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Why Scotland has to act on the press

Lord Justice Leveson's report has set a testing challenge for the press and for politicians.

For the seventh time in as many decades, a report has been published which deals with concerns about the press. This time we must act, and Scotland is in a good position to get it right.

I initially thought it unfortunate when Downing Street refused to share the embargoed report with the Scottish Government on the same basis that Westminster leaders received the document. On reflection, that delay was perhaps no bad thing given that, by moving too quickly, the UK parties have got into entrenched positions.

While Westminster has split on the report recommendations, in Scotland we have the opportunity to reflect and find agreement on the way forward. A much better way to proceed is through all-party discussions to find a sensible way to implement Leveson's recommendations in Scotland that removes party political considerations.

Lord Justice Leveson's report is clear from the outset that regulation of the press is devolved in Scotland and that a different legal system applies. In setting out his recommendations, he has thrown down the gauntlet to the Scottish Parliament and it is our responsibility to act.

Leveson writes that he set out his recommendations in such a way as to enable experts in devolved jurisdictions to see how they could be made to fit. For example, any legislative underpinning of a new system will require a relationship to Scots law, particularly the civil law of defamation, whilst some of the remedies suggested in cases where press behaviour is inappropriate are not currently available in Scotland.

That is why I have proposed the establishment of an independent implementation group, chaired by a Court of Session judge, with five non-politician members. The purpose of the group would be to consider how best to implement Leveson's proposals in the context of Scots law and the devolved responsibilities of the Parliament.

On Tuesday, the Scottish Parliament will debate the report. I will lead that debate for the Government, but there will be no motion for the debate, in the hope that we can hear what the parties have to say without the usual partisan constraints.

Leveson set out clearly the difference between statutory regulation of the press on the one hand and the argument for statutory underpinning of self-regulation on the other. It is clear to me in giving evidence to the inquiry that Leveson was searching for a form of statutory underpinning that would not be considered as state regulation, in line with the Irish model of press regulation that was established four years ago.

There are differences between Leveson's proposals and the Irish model, of course, and, in some ways, it might have been better to have stuck more closely to the Irish system than to introduce the extraneous complication, in terms of the proposed role for communications watchdog Ofcom, since all the main UK titles with Irish editions have already signed up to the Irish system of regulation.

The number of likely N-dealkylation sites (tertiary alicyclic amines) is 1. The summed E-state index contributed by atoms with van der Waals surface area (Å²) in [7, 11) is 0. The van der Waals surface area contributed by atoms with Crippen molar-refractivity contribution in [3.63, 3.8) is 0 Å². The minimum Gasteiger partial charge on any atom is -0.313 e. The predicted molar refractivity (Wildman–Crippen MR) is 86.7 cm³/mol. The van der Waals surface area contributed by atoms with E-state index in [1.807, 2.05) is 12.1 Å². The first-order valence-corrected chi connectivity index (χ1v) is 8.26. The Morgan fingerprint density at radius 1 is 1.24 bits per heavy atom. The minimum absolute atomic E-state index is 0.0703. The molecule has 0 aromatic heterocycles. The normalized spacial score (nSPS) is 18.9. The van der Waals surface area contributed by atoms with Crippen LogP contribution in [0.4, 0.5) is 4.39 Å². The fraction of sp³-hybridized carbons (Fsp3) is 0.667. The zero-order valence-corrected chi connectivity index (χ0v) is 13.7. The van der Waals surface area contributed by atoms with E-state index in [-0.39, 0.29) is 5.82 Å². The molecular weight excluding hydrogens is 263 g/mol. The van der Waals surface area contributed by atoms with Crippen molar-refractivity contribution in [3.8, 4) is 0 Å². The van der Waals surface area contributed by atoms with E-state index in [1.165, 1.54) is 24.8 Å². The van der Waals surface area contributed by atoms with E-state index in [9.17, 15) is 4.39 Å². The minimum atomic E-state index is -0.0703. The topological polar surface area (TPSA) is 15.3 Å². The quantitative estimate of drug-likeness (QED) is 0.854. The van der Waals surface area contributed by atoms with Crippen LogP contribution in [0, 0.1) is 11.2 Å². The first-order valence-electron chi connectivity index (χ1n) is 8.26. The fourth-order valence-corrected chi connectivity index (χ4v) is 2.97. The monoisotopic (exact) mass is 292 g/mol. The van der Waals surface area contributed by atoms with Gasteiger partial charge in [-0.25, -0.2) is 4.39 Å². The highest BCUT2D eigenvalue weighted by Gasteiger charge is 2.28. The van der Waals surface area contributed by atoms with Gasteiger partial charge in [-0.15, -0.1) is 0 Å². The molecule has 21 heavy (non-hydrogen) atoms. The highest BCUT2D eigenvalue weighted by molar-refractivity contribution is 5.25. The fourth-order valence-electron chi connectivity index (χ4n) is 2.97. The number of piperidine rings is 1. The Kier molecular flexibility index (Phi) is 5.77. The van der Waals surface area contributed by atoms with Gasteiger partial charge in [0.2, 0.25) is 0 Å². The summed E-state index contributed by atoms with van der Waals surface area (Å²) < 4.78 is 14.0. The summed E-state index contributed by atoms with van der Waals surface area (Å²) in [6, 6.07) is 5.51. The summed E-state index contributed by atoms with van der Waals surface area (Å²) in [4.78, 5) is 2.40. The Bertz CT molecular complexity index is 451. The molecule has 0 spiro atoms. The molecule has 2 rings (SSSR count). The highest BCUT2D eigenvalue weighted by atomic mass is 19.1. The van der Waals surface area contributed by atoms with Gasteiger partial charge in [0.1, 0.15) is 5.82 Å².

It would be impossible, for example, for the Sunday Times to argue that its UK edition is produced in an atmosphere of a free press while its Irish edition is constrained in some way. Or for the Daily Star to argue that investigative journalism is traduced in Ireland while blossoming in London.

There are a number of features of the Irish system which crystallise the value of statutory underpinning, in particular the personification of an ombudsman who can provide protection and redress for the vulnerable.

Does that mean that we should follow the Irish model exactly? No, but we should surely look seriously at whether it can be adapted sensibly to the Scottish context. And it is with this in mid that I have written to the leaders of the other parties in the Scottish Parliament inviting them to talks on the issue next Thursday.

As our response evolves across the Parliament, we must ensure it does so in a way that is tailored to Scottish conditions. While it may be true that the elements of criminality and malpractice across the media that sparked Leveson are not associated with Scottish publications, it is also true that there are victims of that potential criminality and malpractice in Scotland to whom we owe an appropriate response.

In light of the impasse at Westminster we should consider whether an independent press regulatory body – similar to the Press Council of Ireland, free from Government control but underpinned by legislation – can provide maximum benefit and the reassurance of the protection of a free press in a sensitive regulatory environment.

I believe it is clear that the case for a Scottish solution to these important and vital issues is unarguable.

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